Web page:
Which industrial facilities are eligible for coverage under MSGP?

The list of Standard Industrial Classification (SIC) codes and other descriptions of activities included in 40 CFR 122.26 (b)(14)(i))-(xi) are found in Appendix B of the MSGP (GP-0-17-004). Facilities with primary industrial activities included in the table are eligible for coverage under MSGP unless otherwise notified by the Department.

  • Primary Industrial Activities:
    A facility's primary industrial activity is the activity that employs the most personnel and/or generates the most revenue. If the facility is part of a larger company, the SIC code associated with the primary industrial activity at a particular facility may be different than that used by the corporation.
  • Co-located Activities:
    Some facilities may have more than one activity requiring coverage under MSGP. These are called co-located activities. A facility with a primary industrial activity that is required to obtain coverage under MSGP is also required to comply with requirements that apply to other activities at the facility if those additional activities would require coverage if considered on their own.
    If more than one activity listed in Appendix B of GP-0-17-004 is being performed at a facility, all SIC codes must be included in the NOI submitted to the Department. There are specific monitoring and SWPPP requirements associated with each industrial sector. Owners or operators must comply with all requirements related to each activity.

The United States Department of Labor has a Standard Industrial Classification (SIC) Code System Search that can help identify or confirm a facility's SIC code(s). This off-site link can be accessed through the link on the right hand site of this page.

If stormwater from my industrial operation does not discharge to surface waters of the state, do I need a coverage under the MSGP?

The answer is generally no. If stormwater is all contained at a site, which would be regulated under 40 CFR 122.26(b)(14)(i) through (ix) and (xi) and is discharged solely to groundwater up to and including the 100 year, 24-hour storm event (Zero Discharge), the MSGP is not applicable. However, the owner/operator should carefully evaluate and document the expected runoff from storms with a frequency and duration of 100 years, 24-hours. Even if a discharge to surface waters of the state occurs only rarely, as with a 100 year, 24-hour storm event, MSGP coverage for that discharge is required (See EPA Questions & Answers Regarding the Multi-Sector General Permit for Stormwater Discharges Associated with Industrial Activity, updated on August 14, 2015)

Demonstration that there is Zero Discharge of stormwater from the regulated industrial site would be done through performing the necessary modeling and site assessments (e.g. soil testing, infiltration test, hydrology, etc.), including consideration for the following:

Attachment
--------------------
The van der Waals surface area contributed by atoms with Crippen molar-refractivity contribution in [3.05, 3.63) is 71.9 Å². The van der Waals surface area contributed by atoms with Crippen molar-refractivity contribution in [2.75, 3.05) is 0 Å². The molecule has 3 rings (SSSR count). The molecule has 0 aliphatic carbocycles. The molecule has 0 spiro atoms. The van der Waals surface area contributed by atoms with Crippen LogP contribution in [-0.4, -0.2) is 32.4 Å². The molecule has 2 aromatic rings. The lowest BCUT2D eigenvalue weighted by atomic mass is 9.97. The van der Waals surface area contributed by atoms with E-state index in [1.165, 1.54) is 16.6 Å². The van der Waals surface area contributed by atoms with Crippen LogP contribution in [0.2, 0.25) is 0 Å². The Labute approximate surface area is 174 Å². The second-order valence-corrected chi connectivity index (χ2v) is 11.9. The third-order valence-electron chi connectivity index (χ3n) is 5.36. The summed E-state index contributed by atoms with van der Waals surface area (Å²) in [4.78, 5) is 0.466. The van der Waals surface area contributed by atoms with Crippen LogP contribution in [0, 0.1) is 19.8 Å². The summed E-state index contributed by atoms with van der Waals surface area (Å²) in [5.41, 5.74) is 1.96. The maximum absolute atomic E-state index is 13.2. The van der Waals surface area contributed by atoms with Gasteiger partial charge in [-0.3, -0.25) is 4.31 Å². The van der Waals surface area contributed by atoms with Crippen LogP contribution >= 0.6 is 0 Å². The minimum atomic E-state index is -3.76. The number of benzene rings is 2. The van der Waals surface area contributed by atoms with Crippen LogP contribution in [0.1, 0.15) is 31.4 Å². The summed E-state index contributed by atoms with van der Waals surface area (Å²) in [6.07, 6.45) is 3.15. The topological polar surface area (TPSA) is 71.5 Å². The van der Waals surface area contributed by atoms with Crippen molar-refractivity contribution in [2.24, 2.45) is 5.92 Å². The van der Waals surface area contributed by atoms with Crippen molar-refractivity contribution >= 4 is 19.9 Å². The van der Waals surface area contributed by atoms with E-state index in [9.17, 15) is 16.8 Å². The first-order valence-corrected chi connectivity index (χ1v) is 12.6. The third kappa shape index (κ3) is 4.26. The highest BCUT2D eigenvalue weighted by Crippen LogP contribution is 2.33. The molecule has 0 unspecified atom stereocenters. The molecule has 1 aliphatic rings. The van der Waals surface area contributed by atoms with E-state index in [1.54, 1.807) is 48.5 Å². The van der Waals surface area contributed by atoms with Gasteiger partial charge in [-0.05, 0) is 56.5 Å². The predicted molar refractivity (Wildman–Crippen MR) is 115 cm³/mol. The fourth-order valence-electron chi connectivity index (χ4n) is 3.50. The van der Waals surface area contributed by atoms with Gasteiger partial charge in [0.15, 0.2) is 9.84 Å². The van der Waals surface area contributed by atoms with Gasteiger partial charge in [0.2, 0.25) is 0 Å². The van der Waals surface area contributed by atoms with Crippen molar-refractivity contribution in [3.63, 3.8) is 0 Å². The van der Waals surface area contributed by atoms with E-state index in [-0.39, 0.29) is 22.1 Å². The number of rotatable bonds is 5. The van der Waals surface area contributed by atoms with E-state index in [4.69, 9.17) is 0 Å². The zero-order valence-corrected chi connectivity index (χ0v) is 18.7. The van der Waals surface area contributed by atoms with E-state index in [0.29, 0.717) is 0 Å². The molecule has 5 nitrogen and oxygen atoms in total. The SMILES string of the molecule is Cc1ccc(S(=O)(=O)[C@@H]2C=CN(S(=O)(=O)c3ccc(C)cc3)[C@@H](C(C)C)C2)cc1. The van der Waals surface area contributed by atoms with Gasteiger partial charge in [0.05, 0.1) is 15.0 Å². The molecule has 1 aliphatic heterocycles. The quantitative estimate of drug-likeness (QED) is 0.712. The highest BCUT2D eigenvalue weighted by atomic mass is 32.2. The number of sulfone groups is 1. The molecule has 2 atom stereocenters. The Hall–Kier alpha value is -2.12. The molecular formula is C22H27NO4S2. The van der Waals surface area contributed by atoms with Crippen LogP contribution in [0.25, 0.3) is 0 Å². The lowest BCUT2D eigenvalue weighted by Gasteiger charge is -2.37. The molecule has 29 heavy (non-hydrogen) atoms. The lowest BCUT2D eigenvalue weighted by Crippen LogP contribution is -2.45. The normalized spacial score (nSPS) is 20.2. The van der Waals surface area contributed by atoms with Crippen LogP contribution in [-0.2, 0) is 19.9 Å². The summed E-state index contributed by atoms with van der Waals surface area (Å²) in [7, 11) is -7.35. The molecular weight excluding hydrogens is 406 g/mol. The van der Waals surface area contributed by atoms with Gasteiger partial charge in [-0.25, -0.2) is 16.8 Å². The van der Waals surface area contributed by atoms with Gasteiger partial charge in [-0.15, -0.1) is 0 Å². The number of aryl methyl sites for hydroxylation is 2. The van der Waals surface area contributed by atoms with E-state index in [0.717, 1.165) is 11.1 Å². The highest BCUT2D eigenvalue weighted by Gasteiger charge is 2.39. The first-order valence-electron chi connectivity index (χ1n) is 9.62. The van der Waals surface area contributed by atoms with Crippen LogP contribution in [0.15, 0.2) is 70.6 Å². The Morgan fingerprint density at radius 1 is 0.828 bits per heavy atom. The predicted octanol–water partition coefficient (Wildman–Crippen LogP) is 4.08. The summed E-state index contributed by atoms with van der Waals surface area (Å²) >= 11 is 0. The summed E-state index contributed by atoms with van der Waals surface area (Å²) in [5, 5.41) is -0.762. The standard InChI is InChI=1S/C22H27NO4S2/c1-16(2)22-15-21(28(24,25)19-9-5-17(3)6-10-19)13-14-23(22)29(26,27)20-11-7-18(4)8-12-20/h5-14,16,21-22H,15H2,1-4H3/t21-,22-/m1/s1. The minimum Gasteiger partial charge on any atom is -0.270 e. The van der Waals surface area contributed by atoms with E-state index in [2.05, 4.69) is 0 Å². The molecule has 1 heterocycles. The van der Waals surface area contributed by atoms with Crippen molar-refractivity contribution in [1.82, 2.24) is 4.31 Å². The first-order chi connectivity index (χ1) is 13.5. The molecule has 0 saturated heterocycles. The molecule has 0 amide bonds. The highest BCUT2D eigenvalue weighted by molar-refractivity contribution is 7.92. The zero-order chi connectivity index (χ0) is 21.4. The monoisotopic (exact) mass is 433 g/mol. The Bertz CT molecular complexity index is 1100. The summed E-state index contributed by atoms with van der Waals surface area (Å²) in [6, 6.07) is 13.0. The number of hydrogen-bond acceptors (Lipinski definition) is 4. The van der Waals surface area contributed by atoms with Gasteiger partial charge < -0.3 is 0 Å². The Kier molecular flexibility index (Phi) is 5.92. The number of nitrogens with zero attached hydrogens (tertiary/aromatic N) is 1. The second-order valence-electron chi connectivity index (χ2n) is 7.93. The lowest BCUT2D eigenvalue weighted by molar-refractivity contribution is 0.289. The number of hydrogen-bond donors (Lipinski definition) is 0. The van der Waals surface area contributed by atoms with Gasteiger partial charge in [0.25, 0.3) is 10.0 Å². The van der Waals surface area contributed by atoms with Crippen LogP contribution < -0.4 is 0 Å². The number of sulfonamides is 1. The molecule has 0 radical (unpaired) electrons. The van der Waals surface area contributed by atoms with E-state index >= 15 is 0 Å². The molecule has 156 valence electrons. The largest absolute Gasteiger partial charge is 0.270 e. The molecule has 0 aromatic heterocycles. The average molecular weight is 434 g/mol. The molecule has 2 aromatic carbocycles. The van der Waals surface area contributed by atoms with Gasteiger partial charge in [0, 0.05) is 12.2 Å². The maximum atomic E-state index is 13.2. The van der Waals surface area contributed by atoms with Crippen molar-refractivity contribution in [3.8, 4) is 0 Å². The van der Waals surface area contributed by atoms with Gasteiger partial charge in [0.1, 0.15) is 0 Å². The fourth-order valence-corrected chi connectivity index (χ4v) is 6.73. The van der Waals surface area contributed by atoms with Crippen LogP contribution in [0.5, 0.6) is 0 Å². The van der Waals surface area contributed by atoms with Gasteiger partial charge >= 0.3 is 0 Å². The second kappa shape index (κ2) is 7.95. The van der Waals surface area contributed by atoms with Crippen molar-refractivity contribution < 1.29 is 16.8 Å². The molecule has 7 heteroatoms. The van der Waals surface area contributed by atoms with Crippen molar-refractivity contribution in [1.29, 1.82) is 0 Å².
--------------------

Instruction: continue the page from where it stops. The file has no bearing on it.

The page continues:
• All areas of industrial activity;
  • Runoff from the 100 year, 24-hour storm event;
  • Frozen ground conditions;
  • Changes in site topography resulting from grading operations (cuts and fills);
  • All drainage areas where precipitation or run-on comes into contact with significant materials, including production, processing or treatment operations, or transmission facilities that discharge stormwater contaminated by contact with or that has come into contact with, any overburden, raw materials, intermediate products, finished products or waste products located on the site where such operations occur;
  • Drainage from haul roads, access roads, and rail lines used or traveled by carriers of raw materials, manufactured products, waste materials, or by-products created by the facility.

While evaluating stormwater discharges from a regulated industrial site, the owner/operator should bear in mind that, in addition to obvious conveyances such as storm sewers, culverts and outlets from ponds, stormwater may be discharged from areas where sheet flow becomes concentrated in larger storms. If sheet flow from the property is eventually concentrating in a ditch, rivulet or swale which discharges to surface water, MSGP coverage is required. [Sheet flow also is a form of conveyance. U.S. Environmental Protection Agency Region 10 - Seattle Questions and Answers Regarding the Multi-Sector General Permit for Stormwater Discharges Associated with Industrial Activity. August 2015.]

The DEC may require an individual SPDES permit for certain groundwater discharges, including stormwater, if there is a concern that the discharge would be a significant contributor of groundwater contamination.

What is a Point Source?

"Point Source" means any discernible, confined, and discrete conveyance, including but not limited to, any pipe, ditch, channel, tunnel, conduit, well, discrete fissure, container, rolling stock, concentrated animal feeding operation, landfill leachate collection system, vessel or other floating craft from which pollutants are or may be discharged. The State's interpretation of "point source" is consistent with the Environmental Protection Agency's response to comments published with the final stormwater rule promulgated in the Federal Register Volume 55/No. 222, November 1, 1990, which states that point source discharges of stormwater result from structures which increase imperviousness of the ground which acts to collect runoff, with runoff being conveyed along the resulting or grading patterns.

Not all of the industrial activities included in 40 CFR 122.26 (b)(14)(i))-(xi) are defined by SIC codes. Refer to Appendix B of GP-0-17-004 for a complete list of covered activities.

MSGP does not authorize non-stormwater discharges or stormwater discharges mixed with non-stormwater discharges, unless the source of non-stormwater is included in Part I.B.2.

Contact Information

For information regarding the content of the general permit, contact:

Steven McCague, P.E.
NYSDEC, Division of Water
625 Broadway - 4th Floor
Albany, NY 12233-3505
(518) 402-8108
Email the Division of Water